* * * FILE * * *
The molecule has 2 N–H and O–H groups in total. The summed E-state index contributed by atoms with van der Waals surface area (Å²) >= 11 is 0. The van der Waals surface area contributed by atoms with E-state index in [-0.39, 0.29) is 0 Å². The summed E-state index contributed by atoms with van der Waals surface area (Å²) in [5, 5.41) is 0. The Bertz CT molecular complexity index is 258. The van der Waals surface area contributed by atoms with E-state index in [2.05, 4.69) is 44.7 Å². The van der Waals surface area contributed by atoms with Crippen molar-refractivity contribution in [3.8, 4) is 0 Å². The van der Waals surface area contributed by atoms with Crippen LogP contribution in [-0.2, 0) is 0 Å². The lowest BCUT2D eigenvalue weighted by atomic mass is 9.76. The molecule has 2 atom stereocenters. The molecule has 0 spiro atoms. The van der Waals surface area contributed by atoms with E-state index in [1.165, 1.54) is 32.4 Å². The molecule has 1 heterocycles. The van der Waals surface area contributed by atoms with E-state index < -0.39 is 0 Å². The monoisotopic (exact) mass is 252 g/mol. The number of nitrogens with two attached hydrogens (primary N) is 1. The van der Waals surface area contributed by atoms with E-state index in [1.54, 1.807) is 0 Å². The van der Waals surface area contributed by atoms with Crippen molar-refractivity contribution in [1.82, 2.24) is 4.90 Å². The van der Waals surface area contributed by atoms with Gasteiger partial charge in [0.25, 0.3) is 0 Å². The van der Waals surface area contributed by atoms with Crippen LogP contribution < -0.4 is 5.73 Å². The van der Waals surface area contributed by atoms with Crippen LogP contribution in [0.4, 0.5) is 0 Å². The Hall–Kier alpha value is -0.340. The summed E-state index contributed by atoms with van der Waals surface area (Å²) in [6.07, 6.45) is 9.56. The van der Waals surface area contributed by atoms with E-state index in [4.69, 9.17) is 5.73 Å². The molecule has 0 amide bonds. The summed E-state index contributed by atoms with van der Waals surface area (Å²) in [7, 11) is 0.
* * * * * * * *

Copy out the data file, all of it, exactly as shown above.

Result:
The molecule has 2 N–H and O–H groups in total. The summed E-state index contributed by atoms with van der Waals surface area (Å²) >= 11 is 0. The van der Waals surface area contributed by atoms with E-state index in [-0.39, 0.29) is 0 Å². The summed E-state index contributed by atoms with van der Waals surface area (Å²) in [5, 5.41) is 0. The Bertz CT molecular complexity index is 258. The van der Waals surface area contributed by atoms with E-state index in [2.05, 4.69) is 44.7 Å². The van der Waals surface area contributed by atoms with Crippen molar-refractivity contribution in [3.8, 4) is 0 Å². The van der Waals surface area contributed by atoms with Crippen LogP contribution in [-0.2, 0) is 0 Å². The lowest BCUT2D eigenvalue weighted by atomic mass is 9.76. The molecule has 2 atom stereocenters. The molecule has 0 spiro atoms. The van der Waals surface area contributed by atoms with E-state index in [1.165, 1.54) is 32.4 Å². The molecule has 1 heterocycles. The van der Waals surface area contributed by atoms with E-state index < -0.39 is 0 Å². The monoisotopic (exact) mass is 252 g/mol. The number of nitrogens with two attached hydrogens (primary N) is 1. The van der Waals surface area contributed by atoms with E-state index in [1.54, 1.807) is 0 Å². The van der Waals surface area contributed by atoms with Crippen molar-refractivity contribution in [1.82, 2.24) is 4.90 Å². The van der Waals surface area contributed by atoms with Gasteiger partial charge in [0.25, 0.3) is 0 Å². The van der Waals surface area contributed by atoms with Crippen LogP contribution < -0.4 is 5.73 Å². The van der Waals surface area contributed by atoms with Crippen LogP contribution in [0.4, 0.5) is 0 Å². The Hall–Kier alpha value is -0.340. The summed E-state index contributed by atoms with van der Waals surface area (Å²) in [6.07, 6.45) is 9.56. The van der Waals surface area contributed by atoms with E-state index in [4.69, 9.17) is 5.73 Å². The molecule has 0 amide bonds. The summed E-state index contributed by atoms with van der Waals surface area (Å²) in [7, 11) is 0.